Loading color scheme

ATE National Visiting Committee Handbook, 2nd edition 2017— The Advanced Technological Education (ATE) program funds targeted research, projects, and centers to improve technological education at the undergraduate and secondary school levels. This National Science Foundation (NSF) program’s goals are to “produce more qualified science and engineering technicians to meet workforce demands and improve the technical skills and the general science, technology, engineering, and mathematics (STEM) preparation of these technicians and the educators who prepare them” (NSF 17-568).

ATE centers are required to have a National Visiting Committee (NVC). In general, NVCs are like the advisory committees that many NSF-funded projects already have. However, a key difference is that an NVC reports directly to NSF, as well as to the center they serve. NVCs are expected to prepare written reports and share them with center staff for review and comment. The final reports are then submitted to the center’s NSF program officer.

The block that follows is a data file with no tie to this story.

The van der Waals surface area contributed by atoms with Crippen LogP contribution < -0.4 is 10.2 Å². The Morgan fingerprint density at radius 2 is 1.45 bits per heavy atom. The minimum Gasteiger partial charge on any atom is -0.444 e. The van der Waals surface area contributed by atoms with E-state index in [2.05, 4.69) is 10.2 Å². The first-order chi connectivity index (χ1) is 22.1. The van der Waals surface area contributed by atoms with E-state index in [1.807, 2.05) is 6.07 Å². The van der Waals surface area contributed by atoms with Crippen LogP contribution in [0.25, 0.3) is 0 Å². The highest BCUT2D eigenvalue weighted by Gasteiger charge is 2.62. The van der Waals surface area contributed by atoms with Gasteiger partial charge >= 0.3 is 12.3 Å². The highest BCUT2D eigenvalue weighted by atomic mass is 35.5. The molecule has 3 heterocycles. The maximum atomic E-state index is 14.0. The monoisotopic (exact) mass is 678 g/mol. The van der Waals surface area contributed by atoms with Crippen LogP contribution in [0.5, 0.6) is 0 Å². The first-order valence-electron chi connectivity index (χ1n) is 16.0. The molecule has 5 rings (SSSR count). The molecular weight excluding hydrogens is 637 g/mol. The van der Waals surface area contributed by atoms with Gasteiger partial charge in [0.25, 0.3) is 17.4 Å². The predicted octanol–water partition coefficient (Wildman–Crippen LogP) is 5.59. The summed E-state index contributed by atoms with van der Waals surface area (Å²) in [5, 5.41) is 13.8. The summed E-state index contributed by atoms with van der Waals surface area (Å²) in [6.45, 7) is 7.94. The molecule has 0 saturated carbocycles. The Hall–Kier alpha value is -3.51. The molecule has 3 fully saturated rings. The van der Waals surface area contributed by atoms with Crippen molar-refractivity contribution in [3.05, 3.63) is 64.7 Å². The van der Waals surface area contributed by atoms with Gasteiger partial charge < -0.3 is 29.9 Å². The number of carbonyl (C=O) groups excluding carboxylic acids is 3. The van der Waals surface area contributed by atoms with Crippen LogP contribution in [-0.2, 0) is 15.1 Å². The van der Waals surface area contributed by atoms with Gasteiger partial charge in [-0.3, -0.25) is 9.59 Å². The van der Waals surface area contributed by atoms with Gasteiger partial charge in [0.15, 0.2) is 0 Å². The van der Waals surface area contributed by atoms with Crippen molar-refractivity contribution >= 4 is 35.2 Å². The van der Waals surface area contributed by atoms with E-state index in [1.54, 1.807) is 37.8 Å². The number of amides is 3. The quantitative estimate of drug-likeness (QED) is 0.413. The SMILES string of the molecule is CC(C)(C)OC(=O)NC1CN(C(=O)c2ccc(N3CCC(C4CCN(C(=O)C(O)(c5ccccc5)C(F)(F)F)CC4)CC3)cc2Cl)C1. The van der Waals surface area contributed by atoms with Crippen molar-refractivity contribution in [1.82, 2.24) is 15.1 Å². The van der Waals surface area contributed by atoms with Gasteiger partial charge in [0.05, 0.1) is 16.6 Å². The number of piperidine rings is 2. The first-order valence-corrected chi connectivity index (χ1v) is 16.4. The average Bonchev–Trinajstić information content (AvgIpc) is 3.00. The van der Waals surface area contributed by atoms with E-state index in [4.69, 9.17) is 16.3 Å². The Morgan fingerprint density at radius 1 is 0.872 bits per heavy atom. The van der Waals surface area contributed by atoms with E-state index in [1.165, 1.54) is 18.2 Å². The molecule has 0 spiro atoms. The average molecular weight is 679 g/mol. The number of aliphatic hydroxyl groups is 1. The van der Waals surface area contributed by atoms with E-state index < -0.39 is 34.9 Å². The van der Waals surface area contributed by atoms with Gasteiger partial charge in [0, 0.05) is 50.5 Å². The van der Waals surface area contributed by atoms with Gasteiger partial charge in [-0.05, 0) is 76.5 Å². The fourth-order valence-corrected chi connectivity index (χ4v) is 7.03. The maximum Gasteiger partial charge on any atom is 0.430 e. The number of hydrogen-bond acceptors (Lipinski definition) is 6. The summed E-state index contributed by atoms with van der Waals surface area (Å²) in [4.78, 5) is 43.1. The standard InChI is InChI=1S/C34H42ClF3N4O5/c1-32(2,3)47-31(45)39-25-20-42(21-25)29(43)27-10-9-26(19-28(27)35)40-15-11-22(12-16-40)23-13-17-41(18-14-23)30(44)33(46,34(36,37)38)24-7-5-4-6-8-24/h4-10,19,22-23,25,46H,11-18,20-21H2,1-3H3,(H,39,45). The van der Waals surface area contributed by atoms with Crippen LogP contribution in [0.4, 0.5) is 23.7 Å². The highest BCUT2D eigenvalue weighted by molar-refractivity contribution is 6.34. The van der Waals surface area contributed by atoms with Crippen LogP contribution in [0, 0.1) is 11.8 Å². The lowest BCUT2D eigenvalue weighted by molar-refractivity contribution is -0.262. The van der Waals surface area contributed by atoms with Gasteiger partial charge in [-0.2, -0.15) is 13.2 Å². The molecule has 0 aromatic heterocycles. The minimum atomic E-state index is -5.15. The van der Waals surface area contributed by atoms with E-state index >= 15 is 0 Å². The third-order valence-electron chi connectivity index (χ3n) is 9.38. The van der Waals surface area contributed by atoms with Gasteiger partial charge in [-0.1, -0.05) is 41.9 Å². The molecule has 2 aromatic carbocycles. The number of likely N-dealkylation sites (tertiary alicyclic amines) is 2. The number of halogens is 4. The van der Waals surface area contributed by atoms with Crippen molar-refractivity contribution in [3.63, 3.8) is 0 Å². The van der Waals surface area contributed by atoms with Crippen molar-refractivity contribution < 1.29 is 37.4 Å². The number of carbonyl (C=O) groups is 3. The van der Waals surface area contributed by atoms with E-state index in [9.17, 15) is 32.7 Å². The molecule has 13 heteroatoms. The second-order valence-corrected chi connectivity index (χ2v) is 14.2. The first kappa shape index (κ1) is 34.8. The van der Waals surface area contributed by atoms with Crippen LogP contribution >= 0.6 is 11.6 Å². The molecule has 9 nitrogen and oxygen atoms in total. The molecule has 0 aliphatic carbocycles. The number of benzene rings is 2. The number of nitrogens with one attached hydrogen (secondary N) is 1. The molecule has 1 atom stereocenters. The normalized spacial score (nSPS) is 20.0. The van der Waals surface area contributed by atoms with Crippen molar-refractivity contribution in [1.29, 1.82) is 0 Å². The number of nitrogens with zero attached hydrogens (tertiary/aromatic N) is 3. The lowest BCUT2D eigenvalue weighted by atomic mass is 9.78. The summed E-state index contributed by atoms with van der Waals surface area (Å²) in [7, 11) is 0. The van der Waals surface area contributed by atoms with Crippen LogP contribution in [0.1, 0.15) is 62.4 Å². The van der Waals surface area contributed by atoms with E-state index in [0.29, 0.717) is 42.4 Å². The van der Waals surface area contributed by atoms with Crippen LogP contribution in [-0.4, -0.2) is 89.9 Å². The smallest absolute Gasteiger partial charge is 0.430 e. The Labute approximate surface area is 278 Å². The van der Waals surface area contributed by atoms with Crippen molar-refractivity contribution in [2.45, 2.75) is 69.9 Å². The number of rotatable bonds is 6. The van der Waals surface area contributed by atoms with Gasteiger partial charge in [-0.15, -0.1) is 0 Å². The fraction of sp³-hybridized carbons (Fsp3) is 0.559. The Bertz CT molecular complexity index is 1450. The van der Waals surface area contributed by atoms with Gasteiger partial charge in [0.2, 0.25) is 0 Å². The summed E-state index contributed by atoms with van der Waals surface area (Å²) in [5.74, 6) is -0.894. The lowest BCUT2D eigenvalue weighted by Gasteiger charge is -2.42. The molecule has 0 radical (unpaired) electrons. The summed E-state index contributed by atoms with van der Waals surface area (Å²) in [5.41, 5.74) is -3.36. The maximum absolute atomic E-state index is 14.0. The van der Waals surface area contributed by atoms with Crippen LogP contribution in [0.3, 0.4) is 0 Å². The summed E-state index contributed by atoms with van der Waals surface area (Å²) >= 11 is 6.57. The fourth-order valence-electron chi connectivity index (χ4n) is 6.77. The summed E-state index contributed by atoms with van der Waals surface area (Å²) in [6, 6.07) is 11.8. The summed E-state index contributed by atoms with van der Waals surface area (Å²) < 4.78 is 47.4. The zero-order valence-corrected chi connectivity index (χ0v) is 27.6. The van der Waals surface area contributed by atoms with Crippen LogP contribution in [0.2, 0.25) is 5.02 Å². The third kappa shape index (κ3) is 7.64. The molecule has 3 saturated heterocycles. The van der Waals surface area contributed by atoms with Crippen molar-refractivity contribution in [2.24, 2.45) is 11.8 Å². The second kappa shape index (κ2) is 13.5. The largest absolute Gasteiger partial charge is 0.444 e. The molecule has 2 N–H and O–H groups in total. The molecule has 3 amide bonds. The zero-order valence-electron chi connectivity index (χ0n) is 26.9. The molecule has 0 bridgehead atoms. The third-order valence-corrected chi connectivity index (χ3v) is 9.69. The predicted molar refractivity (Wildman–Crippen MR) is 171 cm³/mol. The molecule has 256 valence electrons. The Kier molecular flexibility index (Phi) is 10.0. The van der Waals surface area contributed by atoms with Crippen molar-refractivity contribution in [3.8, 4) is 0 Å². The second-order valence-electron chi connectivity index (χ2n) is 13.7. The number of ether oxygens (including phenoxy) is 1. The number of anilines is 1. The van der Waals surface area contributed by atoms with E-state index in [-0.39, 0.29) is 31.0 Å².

The following is an excerpt from the 2017 ATE program solicitation:

For ATE center proposals, the budget should include provisions for a National Visiting Committee (NVC) to visit the center at least on an annual basis. An NVC is a group of experts who provide advice to the project staff, assess the plans and progress of the project (and make reports both to the project leadership and to NSF), and enhance the dissemination of the project’s products. Typically, ATE centers enlist eight to ten members. The proposal should include only the names of NVC members who have agreed to serve should an award be made. After an award is made, an NSF program officer will work with the grantee to finalize NVC membership. The proposal should address how the NVC will be used in the project. (NSF 17-568, p. 11)

ATE center personnel should think of their NVC as a group of “critical friends.” The NVC’s role is to help centers enhance their strengths and provide advice for how to address challenges. It is important to establish collegial and professional relationships to make this process work..